The Mezuzah is affixed on the right-hand side of the door as you enter the room. It should be placed at a slight angle, with the top of the Mezuzah pointing toward the inside of the room and the bottom pointing toward the outside.

The proper place for the Mezuzah is at the bottom of the top third of the doorway. In other words, measure the height of the doorway and divide by three; then align the bottom of the Mezuzah with the point two-thirds of the way up the doorpost (see illustration). In most homes, the doorways are approximately 78 inches high, so the bottom of your Mezuzah should be no lower than 52 inches from the floor.

If your doorway is much higher (say 90 inches or higher), affix the Mezuzah at shoulder height, even if this is lower than the upper third of the doorway. If the doorpost is very low, a rabbinical authority should be consulted in order to determine where the Mezuzah should be mounted.

If the doorpost or archway is wider (thicker) than a handbreadth (approximately 3¼ inches), the Mezuzah should be mounted within the outermost handbreadth of the doorpost, rather than in the center. However, if there is a protrusion (such as a jamb) running along the height of the doorpost, some rabbinical authorities advise affixing the Mezuzah on the protrusion.

## The Right Side

There can be confusion as to which is the “right side” of the doorway. Is it the right as you enter a room or as you exit? And what about a doorway that is between two rooms (e.g., a doorway between a kitchen and dining room)?

The basic rules are:

• For the door at the entrance of the house, the right as you enter is always considered to be the right side.
• Inside the house, if the doorway can be used as an entrance from either side, the right side is determined by how the door opens. Whichever room the door opens into is considered the primary room, and the Mezuzah is placed on the side that is on the right when entering that room.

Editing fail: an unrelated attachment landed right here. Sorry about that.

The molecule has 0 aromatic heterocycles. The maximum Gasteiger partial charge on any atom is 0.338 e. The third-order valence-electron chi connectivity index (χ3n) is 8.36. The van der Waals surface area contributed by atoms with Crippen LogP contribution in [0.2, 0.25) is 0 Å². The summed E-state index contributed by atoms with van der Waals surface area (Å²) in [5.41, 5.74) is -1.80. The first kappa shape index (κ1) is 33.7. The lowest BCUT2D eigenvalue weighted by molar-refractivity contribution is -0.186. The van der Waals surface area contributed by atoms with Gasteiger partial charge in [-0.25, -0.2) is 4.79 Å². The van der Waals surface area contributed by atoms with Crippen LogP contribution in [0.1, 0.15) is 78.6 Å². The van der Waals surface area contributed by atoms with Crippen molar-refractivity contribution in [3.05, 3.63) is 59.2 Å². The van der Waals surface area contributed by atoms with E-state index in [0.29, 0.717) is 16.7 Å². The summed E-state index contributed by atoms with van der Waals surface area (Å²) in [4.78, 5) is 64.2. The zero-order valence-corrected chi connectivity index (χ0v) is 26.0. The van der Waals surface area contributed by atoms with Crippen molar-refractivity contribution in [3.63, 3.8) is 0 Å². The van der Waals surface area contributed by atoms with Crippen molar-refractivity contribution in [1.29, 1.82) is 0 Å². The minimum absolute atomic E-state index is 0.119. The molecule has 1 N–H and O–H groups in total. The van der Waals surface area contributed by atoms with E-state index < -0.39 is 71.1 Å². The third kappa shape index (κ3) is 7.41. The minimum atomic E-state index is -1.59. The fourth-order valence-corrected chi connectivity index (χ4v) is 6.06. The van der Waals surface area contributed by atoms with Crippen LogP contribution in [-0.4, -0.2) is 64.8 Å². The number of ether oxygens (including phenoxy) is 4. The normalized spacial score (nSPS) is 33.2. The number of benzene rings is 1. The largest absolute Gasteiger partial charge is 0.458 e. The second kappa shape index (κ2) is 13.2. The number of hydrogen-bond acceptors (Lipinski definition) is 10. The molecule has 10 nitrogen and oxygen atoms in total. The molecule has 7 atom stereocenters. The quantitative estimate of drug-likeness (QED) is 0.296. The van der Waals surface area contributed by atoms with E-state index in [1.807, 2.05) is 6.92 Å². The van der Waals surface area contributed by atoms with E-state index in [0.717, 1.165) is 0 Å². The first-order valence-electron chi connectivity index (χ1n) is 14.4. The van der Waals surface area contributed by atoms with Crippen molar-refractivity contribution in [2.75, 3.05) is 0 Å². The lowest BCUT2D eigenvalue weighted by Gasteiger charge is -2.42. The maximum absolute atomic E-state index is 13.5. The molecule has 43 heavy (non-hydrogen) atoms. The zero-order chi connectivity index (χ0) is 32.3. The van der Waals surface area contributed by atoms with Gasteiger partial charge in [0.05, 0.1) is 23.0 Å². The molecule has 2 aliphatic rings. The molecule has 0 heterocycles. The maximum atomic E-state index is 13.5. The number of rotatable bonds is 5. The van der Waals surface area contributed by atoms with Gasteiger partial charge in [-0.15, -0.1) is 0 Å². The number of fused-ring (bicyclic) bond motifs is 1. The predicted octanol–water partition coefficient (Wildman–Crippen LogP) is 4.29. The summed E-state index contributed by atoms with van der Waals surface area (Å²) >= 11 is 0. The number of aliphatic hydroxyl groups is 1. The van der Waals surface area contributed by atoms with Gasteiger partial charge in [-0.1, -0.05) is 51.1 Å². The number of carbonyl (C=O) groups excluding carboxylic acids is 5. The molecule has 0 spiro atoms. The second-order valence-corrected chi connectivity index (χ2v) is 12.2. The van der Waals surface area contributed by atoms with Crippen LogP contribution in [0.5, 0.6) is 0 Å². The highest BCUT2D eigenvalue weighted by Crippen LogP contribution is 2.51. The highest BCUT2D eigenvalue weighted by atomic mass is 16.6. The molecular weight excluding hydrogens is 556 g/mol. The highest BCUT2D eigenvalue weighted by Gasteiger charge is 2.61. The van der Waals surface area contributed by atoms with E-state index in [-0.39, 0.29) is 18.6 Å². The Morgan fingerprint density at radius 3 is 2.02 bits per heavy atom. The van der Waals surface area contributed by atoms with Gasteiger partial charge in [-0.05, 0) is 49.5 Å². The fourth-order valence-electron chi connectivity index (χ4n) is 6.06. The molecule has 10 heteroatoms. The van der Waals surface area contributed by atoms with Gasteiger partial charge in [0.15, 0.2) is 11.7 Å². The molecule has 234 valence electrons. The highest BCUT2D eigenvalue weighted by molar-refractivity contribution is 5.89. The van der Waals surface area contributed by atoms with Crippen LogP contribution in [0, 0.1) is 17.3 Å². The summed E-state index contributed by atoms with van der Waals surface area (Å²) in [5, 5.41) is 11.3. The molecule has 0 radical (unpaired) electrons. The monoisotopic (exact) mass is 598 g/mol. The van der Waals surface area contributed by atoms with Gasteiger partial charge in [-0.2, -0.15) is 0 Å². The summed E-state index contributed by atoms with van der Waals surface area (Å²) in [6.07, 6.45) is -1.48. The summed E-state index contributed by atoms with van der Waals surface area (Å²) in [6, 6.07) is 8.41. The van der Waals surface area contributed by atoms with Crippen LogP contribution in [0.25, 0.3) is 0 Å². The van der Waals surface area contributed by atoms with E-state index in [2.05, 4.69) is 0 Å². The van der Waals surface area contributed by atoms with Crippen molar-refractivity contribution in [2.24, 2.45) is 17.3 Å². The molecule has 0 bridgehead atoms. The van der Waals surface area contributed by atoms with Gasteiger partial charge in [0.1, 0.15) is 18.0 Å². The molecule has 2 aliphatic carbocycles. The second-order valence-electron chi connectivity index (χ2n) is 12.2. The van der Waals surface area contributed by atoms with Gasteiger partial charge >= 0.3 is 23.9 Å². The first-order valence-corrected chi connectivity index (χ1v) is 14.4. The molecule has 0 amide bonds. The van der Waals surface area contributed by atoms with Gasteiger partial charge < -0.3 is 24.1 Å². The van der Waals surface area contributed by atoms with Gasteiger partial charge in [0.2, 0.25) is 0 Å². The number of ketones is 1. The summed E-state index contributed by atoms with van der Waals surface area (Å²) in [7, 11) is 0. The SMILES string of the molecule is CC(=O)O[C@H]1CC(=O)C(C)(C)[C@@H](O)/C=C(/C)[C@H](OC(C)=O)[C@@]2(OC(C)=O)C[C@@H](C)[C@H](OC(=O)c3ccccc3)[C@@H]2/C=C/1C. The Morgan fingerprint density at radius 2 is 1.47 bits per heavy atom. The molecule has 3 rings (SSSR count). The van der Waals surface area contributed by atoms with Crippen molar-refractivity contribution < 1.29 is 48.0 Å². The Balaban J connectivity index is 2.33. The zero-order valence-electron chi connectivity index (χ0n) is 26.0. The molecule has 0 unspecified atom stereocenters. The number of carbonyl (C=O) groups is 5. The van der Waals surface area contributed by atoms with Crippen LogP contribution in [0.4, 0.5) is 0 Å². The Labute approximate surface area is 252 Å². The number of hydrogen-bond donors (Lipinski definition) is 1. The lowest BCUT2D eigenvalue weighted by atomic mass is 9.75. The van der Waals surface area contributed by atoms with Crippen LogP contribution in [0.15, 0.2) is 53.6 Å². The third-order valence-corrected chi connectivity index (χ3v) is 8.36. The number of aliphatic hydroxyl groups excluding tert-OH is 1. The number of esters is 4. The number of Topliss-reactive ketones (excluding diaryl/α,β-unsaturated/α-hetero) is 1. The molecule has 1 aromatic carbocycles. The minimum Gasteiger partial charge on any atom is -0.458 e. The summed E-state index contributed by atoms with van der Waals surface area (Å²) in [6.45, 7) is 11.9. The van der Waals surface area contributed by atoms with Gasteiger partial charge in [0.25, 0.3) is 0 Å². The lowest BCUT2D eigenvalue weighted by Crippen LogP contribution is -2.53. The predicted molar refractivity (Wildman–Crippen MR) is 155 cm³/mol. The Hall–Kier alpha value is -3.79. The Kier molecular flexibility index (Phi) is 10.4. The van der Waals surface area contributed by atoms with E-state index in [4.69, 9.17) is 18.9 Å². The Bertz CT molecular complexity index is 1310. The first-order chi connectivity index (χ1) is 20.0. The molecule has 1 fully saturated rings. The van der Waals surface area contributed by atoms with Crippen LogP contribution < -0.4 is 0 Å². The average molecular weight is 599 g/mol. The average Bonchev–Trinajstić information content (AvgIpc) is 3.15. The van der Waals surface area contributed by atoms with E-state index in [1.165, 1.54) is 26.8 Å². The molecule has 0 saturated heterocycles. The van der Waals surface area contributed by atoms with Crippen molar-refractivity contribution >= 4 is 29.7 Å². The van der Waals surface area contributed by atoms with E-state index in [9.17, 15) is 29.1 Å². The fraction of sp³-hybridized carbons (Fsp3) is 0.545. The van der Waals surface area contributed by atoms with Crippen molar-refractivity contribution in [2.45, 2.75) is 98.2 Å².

The laws defining the terms “entrance” and “exit” are many and complex. If there is no door, if there is a swinging or sliding door, or if you are in doubt that you affixed the Mezuzah correctly, it is advisable to have a reliable rabbi visit your home to determine the correct location for the Mezuzah.

## Young Children

When one has young children and they cannot reach the Mezuzah to kiss it, the Mezuzah should still not be placed lower than the top third of the doorway. Instead, you can lift your children up to the Mezuzah or keep a stool nearby so they can reach it on their own. Doing this provides an opportunity to instill in them—and yourself—a valuable lesson: if an ideal is beyond your reach, strive upwards towards it instead of compromising the ideal.

## When There Is No Room

There are cases when it is physically impossible to affix the Mezuzah on the inside of the doorpost itself—for example, a swinging door interferes with the placement of the Mezuzah.

In such a case, the preferred approach would be to make a groove that is less than a handbreadth deep, and place the Mezuzah in the groove.

If that is not possible, then it would be permitted to affix the Mezuzah behind the door, provided it was placed on the doorpost.

When necessary, it can be put on either the inner or outer side of the doorpost, as long as it is within about three inches from the opening of the doorway.

You may also place the Mezuzah on the inner side of the doorpost if you are genuinely concerned that it will be stolen or defaced were it to be mounted on the actual doorpost.